Graham Goodman, a 33-year-old chemist, bought a used all-electric Nissan Leaf last fall in preparation for a tightening budget and growing family. In May, he stepped out of the hospital where he had just visited his wife and newborn to unplug his car from its charging station and go home. “I’m a former Marine, so it also feels like this tiny patriotic act I can do,” said Goodman, pointing to the U.S. Marine Corps eagle sticker on the back of the car. His Missouri license plate: PLUGD-N.
The new Mercedes-Benz Urban eTruck has an electrically driven rear axle and is powered by three lithium-ion battery modules. The zero-emission vehicle has an admissible total weight of up to 26 tonnes with a range of 200 kilometers (124 miles). Although the range is on the low side, the model here is still a prototype. And, as Engadget pointed out, the “Urban” prefix implies that it’s meant for use in the cities instead of, say, cross-country hauls.
California’s landmark cap-and-trade program for carbon emissions and proposed amendments to extend that system will be used to comply with U.S. EPA’s Clean Power Plan, the state said yesterday. The Golden State is the first in the country to publish a draft blueprint for fulfilling the federal agency’s mandate, aimed at cutting existing power plant emissions, said Stanley Young, spokesman for the California Air Resources Board.
Clean energy advocates yesterday hailed Massachusetts’ adoption of the nation’s most ambitious offshore wind energy law, one requiring utilities to contract for 1,600 megawatts of power from offshore turbines by 2027. “The Massachusetts Legislature hit a home run tonight,” Catherine Bowes, senior manager for climate and energy at National Wildlife Federation’s Northeast Regional Center, said in a statement following the Sunday passage of the long-negotiated energy measure, which also calls for significant increases in Canadian hydropower imports.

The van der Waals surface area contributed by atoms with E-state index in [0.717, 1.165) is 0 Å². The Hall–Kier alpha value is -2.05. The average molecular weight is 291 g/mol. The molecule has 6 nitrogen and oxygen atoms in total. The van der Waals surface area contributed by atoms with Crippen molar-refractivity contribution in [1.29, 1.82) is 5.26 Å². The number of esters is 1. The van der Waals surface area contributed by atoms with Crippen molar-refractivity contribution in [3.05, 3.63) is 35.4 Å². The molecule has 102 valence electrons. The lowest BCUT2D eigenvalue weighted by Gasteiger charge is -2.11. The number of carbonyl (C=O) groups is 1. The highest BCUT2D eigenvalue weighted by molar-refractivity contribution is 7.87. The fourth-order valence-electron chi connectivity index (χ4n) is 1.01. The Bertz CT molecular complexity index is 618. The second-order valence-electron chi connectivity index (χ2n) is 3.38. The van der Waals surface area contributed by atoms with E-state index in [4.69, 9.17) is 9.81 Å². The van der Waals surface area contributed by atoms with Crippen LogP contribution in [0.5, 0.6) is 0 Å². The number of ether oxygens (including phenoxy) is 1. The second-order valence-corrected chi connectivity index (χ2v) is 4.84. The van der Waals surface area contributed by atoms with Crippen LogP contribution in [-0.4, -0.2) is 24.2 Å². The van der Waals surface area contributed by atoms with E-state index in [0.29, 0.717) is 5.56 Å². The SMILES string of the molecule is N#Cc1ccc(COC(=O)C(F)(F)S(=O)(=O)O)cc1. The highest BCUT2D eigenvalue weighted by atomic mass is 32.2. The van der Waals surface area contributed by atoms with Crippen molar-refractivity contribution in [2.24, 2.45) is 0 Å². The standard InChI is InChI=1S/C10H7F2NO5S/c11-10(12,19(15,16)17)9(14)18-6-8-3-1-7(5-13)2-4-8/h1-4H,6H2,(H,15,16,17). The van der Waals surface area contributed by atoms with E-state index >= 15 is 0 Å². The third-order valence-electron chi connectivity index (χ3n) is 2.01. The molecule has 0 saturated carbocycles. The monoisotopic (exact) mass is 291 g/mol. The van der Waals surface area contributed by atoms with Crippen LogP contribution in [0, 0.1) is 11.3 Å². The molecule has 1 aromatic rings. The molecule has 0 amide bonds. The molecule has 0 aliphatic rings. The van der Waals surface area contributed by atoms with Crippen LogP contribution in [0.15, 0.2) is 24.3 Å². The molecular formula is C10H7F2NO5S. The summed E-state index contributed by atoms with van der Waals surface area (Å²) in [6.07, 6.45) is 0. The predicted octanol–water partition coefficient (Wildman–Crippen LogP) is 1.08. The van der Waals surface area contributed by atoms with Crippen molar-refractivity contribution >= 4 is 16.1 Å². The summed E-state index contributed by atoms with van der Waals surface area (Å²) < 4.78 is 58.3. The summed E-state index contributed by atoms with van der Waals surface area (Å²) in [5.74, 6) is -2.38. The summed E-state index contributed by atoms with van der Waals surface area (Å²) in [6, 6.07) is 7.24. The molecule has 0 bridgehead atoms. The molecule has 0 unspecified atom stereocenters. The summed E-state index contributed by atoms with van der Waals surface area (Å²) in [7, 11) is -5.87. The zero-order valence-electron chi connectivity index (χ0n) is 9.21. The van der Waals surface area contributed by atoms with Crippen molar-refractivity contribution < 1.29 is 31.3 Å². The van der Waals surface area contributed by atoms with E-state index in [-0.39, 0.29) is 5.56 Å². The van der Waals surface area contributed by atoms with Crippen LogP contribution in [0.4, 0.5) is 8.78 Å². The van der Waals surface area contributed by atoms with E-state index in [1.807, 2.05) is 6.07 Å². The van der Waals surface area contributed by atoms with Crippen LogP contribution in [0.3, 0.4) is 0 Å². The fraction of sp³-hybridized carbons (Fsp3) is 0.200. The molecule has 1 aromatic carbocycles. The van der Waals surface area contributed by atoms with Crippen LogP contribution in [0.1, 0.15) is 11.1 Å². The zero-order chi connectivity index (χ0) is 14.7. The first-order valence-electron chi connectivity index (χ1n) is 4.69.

“Embrace of Renewables Has a Hidden Cost,” by Eduardo Porter (Economic Scene column, July 20), perpetuates the myth that nuclear and renewable energy are competitors. In reality, cheap natural gas is causing nuclear’s woes because fossil fuel power plants set prices in electricity markets, not wind or nuclear. Cheap fossil fuels have a 500 times larger effect than wind on setting the prices received by nuclear plants, according to the country’s largest electricity market monitor. Mr. Porter does note: “The economics of nuclear energy are mostly to blame. It just cannot compete with cheap natural gas.” But he still blames renewables.
In the face of questions about debt, widening losses, governance and strategic logic, Tesla Motors and SolarCity announced a $2.6 billion stock merger on Monday. Now, it is up to Elon Musk to persuade the shareholders of the two companies — he founded both — that the deal makes sense. The transaction requires the approval this year of a majority of shareholders from both Tesla and SolarCity, excluding Mr. Musk and other insiders.
The Massachusetts Legislature late Sunday night sent to Gov. Charlie Baker a compromise energy bill that, while less broad than some senators had hoped, would require the state to purchase significantly more energy from offshore wind and other renewable sources. “I don’t think that where we ended up is nearly as strong as where the Senate was,” said State Sen. Ben Downing, D-Pittsfield, Senate chairman of the Committee on Telecommunications, Utilities and Energy. “But both the administration and the House had a far narrower view, and that made for a rather difficult negotiation.”
Sen. Lamar Alexander today urged U.S. EPA to scrap a proposed voluntary program to award states for “zero-emitting” renewable energy projects, including wind, under the Clean Power Plan. The Tennessee Republican, who has waged war against federal support for wind energy, wrote to EPA Administrator Gina McCarthy to express serious concern about the Clean Energy Incentive Program that the agency proposed earlier this summer
Republican presidential nominee Donald Trump said yesterday he had hope for solar energy, but not yet and not at the expense of natural gas and coal.The billionaire reality television star also derided wind power as a bird-killing eyesore during a campaign stop in Harrisburg, Pa. “Everything has its place. Solar absolutely has its place. I think solar is going to be good as time goes by, but right now they have not perfected it,” Trump said.
Donald Trump bashed renewable energy sources Monday night, saying solar power doesn’t work well and wind turbines kill birds. The GOP presidential nominee has stated his preference for coal and natural gas, and has previously said that solar power is unreliable and wind turbines are unsightly and harmful to wildlife.